Democracy Live, an online electronic ballot return platform, recently contracted with the State of West Virginia’s Secretary of State Office to offer electronic ballot return service to overseas voters. The work took place between April 2020 – June 2020, covering the timeline between when absentee ballots went out and the date of the primary election.
For the primary, there were a total of 1,229,239 registered voters, and a total of 450,742 votes were cast in the primary. Of the total registered voters, 411 were eligible UOCAVA voters; 272 UOCAVA voters requested a link for submitting their ballot through the OmniBallot system, while 175 UOCAVA voters returned their ballots through OmniBallot. All ballots submitted via the system were counted as there were no signature discrepancies. Official results of the West Virginia 2020 Primary Election can be found here.
There appears to have been no external or internal threat of interference to the election. The National Cybersecurity Center (NCC) reviewed Democracy Live’s security logs during the election, which include an internal and external security audit. No interference with the integrity of the election was identified.
Introduction to Democracy Live & Electronic Voting
Democracy Live is a voting technology company and the largest provider of cloud and tablet-based voting technologies in the U.S. Democracy Live has been used in over 1,000 elections covering nearly 600 jurisdictions.
Democracy Live has developed a platform for delivering and returning electronic ballots via an online portal, hosted by Amazon’s cloud. Ballots are encrypted and stored in the cloud until they are downloaded and printed by the respective election administrators.
The printed ballots are then scanned and tabulated like any other paper ballots.
Electronic Voting Security Risks
The electronic transmission of ballots is currently used in a variety of states, primarily for uniformed and overseas voters (UOCAVA). Instead of using mail, those voters can elect to receive a ballot as a fax or email attachment. They then print the ballot, and email or
As technology advances, the electronic transmission of ballots has become the seeding grounds for more progressive technological solutions. Much like how technology has transformed public and private sector service delivery, there is promise that electronic voting methods over an application or secured site might offer a more secure alternative than current email or fax methods, and can enhance voter accessibility.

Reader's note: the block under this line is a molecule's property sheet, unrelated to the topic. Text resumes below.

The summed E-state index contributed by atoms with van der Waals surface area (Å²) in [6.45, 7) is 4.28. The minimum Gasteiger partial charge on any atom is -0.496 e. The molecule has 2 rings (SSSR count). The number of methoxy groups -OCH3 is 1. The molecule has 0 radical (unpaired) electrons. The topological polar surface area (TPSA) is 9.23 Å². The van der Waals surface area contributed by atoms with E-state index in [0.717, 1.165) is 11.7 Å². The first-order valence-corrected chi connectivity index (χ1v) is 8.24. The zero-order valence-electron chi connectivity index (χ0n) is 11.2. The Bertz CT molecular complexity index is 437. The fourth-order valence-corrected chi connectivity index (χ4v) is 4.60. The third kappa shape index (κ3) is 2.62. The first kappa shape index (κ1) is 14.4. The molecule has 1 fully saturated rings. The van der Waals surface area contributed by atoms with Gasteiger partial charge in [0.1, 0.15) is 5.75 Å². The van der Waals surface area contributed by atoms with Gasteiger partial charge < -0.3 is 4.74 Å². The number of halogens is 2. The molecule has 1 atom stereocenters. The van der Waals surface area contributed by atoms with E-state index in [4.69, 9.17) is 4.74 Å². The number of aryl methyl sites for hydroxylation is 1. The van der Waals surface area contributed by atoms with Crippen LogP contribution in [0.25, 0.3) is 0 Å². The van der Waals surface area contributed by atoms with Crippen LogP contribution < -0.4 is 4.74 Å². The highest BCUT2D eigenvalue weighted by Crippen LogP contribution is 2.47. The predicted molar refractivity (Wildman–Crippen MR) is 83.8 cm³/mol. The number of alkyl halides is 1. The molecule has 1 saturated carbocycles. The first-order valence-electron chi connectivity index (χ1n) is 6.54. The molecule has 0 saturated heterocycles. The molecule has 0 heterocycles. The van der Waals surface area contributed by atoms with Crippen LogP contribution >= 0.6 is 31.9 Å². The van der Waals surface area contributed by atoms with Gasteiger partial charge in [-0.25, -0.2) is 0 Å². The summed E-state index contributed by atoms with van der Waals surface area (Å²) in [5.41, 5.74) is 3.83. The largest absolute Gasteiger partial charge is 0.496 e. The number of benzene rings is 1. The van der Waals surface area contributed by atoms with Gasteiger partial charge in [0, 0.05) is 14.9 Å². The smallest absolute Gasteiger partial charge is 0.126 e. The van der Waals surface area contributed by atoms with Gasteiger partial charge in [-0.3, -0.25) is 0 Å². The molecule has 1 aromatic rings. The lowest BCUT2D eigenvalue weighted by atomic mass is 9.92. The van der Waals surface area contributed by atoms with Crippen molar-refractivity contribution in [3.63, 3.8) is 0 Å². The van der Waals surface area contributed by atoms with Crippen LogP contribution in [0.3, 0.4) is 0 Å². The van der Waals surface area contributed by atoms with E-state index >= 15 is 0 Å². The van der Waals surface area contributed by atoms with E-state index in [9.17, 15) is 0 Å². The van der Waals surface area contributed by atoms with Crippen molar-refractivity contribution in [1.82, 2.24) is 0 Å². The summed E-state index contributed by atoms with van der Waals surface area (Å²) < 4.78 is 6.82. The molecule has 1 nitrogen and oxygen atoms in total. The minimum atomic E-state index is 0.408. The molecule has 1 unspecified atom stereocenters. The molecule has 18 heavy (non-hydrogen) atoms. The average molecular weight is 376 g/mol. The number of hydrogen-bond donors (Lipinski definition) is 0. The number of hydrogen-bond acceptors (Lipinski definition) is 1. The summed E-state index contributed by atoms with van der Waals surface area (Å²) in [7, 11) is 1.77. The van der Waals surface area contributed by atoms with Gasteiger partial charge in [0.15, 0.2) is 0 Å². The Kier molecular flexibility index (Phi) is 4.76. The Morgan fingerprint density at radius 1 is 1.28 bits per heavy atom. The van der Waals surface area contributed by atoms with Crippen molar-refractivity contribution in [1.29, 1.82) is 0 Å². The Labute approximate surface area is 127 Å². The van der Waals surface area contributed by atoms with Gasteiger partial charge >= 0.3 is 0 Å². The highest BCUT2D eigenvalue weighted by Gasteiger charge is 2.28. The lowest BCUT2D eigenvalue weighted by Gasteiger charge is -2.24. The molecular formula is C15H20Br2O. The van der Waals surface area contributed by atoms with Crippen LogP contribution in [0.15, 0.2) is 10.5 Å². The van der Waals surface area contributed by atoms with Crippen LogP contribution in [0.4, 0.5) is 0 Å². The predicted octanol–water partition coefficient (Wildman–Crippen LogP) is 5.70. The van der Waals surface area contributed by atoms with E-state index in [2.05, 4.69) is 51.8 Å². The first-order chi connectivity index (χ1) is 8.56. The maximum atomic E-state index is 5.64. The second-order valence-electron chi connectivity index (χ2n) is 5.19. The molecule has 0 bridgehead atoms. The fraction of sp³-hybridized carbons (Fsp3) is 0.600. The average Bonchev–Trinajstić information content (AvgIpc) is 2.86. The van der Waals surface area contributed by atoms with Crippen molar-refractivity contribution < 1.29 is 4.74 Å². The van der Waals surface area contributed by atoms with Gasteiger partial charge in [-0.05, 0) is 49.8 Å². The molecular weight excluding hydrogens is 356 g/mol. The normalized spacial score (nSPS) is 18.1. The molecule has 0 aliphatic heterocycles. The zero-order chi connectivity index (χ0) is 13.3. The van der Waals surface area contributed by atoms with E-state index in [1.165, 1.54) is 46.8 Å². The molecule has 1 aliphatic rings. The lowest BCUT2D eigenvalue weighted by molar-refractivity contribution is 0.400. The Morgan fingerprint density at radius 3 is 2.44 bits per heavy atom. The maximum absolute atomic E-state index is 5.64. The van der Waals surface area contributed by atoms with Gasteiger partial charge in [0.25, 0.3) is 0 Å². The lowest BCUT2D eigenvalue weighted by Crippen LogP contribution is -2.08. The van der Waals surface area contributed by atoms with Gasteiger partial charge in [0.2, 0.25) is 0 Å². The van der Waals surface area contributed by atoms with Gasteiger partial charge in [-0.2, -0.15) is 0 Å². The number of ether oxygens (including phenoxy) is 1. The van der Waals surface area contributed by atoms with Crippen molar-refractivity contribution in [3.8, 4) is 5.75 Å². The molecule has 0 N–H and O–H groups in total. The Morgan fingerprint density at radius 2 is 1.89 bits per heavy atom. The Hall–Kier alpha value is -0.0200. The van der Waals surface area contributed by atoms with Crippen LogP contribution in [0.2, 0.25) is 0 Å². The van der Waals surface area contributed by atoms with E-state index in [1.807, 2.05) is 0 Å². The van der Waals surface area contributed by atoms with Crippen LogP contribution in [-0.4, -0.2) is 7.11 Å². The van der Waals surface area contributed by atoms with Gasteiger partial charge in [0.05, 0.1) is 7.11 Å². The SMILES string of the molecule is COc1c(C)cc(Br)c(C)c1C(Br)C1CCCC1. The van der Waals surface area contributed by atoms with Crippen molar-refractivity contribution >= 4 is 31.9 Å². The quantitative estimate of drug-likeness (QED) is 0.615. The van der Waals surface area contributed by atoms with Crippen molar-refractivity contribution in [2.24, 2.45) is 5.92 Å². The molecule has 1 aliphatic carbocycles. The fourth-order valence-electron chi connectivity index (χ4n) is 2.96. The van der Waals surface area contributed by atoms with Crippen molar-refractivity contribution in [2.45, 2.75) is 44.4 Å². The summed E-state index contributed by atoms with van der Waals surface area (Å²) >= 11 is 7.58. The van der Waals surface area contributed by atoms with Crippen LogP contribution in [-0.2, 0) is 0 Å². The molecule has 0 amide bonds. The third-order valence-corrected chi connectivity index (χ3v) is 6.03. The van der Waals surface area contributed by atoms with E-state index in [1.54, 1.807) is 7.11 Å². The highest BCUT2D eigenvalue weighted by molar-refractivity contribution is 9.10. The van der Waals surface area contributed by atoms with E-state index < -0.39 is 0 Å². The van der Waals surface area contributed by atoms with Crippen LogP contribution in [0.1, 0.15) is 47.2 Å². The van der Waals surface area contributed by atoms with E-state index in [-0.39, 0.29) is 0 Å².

However, concerns remain that these newer voting options are not sufficiently secure. 1 The National Cybersecurity Center offers a high-level view of the risks, and also describes the existing criteria for assessing whether vendors are appropriately addressing those issues.
There is no purely risk-free election. Through intentional or unintentional errors, paper ballots can be misplaced, mail-in ballots can get stuck in ballot drop-off locations, or an election judge may not accurately catch a signature discrepancy that results in voter fraud. In addition to the risks of human error or nefarious actors, less tangible risks exist such as the risk of not making elections as accessible as possible to all registered voters.
Trade-offs exist at every level of election administration – election administrator’s efforts to be more transparent may translate to a less efficient process, or vice versa.
When it comes to the electronic transmission of ballots, the following are some of the key risks:
- Vulnerabilities associated with network connections between the election administration and the electronic ballot image storage unit (may be a cloud, or blockchain system)
- Any use of removable storage devices (such as a USB) to transfer data (ballot images, for example)
- Underlying errors in the coding that lead to the user not being able to use the product
- End-to-end verifiability
- Security vulnerabilities inherent to the technology being used (e.g. lack of strong internal security protocols, lack of rigorous testing, lack of strong external defenses)2